"It really drives home the point that the economic transformation of China is going to be a long and complicated story, not the kind of nice and straightforward the-market-is-growing kind of picture that would drive easy investment decisions."

RUNNER-UP CHOICE: The Forgotten Man: A New History of the Great Depression, by Amity Shlaes

SUMMER VACATION PLANS: The beach on Long Island; shopping and museums in Chicago

GAIL BEBEE, personal finance speaker and author, No Hype - The Straight Goods on Investing Your Money

BOOK: Are You a Stock or a Bond? Create Your Own Pension Plan for a Secure Financial Future, by Moshe Milevsky.

"As I am more or less retired (but not drawing on my RRSP yet), I am interested in books about retirement. I read a favourable review ... on a financial blog, so I picked up a copy," Ms. Bebee said.

"I particularly liked his analysis of the various risks of going broke in retirement - inflation, longevity and sequence of market returns in the years around retirement, and the strategies you can use to address these risks ... His detailed analysis of the underpinnings of annuities is particularly informative."

"Milevsky's discussion of the human capital aspect of an individual's finances offers fresh insight into how a person should structure their personal financial plan. If your human capital resembles a stock, i.e. your ability to earn an income is higher risk, then you should have less equities in your investment portfolio. If you have an almost guaranteed job like Milevsky, a tenured university professor, then you are more like a bond and can take on more risk in your investment portfolio."

RUNNER-UP CHOICES: Tax-Free Savings Accounts, by Gordon Pape; The Snowball: Warren Buffett and the Business of Life, by Alice Schroeder.

SUMMER VACATION PLANS: Golf, gardening, the Shaw Festival, local festivals around Toronto. "Having spent six weeks in Australia and New Zealand this past spring, the travel bug has disappeared for the moment."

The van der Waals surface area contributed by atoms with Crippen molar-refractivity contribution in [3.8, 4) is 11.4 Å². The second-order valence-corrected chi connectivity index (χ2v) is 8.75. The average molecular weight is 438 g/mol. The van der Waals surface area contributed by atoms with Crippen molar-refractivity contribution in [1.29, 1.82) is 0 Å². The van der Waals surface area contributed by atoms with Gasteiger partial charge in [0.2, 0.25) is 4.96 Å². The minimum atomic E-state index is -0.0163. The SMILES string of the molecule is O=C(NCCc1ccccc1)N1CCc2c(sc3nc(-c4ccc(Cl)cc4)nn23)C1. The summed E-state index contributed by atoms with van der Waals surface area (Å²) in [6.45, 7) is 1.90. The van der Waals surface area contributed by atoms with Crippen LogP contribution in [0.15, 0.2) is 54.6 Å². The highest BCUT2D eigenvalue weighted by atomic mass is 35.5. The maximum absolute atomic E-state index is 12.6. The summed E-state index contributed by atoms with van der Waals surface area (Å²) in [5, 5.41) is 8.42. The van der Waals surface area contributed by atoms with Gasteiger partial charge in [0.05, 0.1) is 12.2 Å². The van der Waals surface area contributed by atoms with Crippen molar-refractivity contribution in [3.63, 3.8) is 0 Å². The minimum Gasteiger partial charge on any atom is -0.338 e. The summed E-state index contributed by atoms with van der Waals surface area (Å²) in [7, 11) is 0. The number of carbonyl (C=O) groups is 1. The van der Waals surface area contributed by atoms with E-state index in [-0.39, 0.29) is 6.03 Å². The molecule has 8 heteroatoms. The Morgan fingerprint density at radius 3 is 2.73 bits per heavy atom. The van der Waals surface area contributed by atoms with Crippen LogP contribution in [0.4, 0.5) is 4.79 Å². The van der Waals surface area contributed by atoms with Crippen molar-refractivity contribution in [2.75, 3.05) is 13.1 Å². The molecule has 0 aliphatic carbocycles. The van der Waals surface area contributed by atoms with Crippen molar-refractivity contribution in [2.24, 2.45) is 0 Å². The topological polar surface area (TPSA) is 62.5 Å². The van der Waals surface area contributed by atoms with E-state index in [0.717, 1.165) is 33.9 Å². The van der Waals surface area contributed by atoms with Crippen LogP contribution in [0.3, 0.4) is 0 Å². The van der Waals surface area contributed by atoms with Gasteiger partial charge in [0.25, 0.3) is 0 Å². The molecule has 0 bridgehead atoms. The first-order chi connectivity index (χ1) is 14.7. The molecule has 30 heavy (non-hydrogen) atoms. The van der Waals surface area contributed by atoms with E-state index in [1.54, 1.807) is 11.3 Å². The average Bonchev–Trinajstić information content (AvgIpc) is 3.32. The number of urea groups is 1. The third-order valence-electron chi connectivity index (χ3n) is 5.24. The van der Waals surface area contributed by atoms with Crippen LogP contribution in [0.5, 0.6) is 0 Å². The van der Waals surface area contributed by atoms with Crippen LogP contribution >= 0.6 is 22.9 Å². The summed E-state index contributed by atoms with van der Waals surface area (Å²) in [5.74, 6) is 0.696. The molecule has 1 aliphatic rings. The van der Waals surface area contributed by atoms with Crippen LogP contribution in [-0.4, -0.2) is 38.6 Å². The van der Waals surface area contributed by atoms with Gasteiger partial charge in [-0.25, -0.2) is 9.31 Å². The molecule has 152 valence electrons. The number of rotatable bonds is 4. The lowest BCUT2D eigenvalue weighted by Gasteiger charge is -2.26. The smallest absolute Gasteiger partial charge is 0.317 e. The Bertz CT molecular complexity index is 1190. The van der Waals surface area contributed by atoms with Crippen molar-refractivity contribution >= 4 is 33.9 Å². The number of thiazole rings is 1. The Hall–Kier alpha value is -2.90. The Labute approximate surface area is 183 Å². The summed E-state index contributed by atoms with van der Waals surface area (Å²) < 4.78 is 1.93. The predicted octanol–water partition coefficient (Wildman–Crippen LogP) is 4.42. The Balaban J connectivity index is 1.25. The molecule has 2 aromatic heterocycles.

TOM CONNOLLY, dividend growth guru and publisher of the Connolly Report newsletter (since 1981).

BOOK: The Investment Zoo: Taming the Bulls and the Bears, by Stephen Jarislowsky.

Mr. Connolly, of Kingston, Ont., is such a big fan of The Investment Zoo that he's devoted an entire page on his website,, to the book. He's even compiled a detailed list of page references on various topics. Example: "If you use a financial planner, buy The Investment Zoo and read page 80."

"He's kind of the Canadian Warren Buffett," he said of Mr. Jarislowsky, the legendary money manager. "For the starting investor, this book is full of useful ideas. The material on which stocks to buy, and not buy, is great, as well as the ideas on investment errors and stock analysis."

"A lot of people have written to me and said, 'Thank you for recommending that book. It was just what I was looking for.'"

RUNNER-UP CHOICE: The Single Best Investment: Creating Wealth with Dividend Growth, by Lowell Miller.

SUMMER VACATION PLANS: "Helping our daughter and her husband with their two young children: Julia, 21 months, Zach, six weeks, here, there and on Georgian Bay."

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About the Authors
Investment Reporter and Columnist

John Heinzl has been writing about business and investing since 1990. A native of Hamilton, he earned a master's degree from the University of Western Ontario's Graduate School of Journalism and completed the Canadian Securities Course with honours. More

Economics Reporter

David Parkinson has been covering business and financial markets since 1990, and has been with The Globe and Mail since 2000. A Calgary native, he received a Southam Fellowship from the University of Toronto in 1999-2000, studying international political economics. More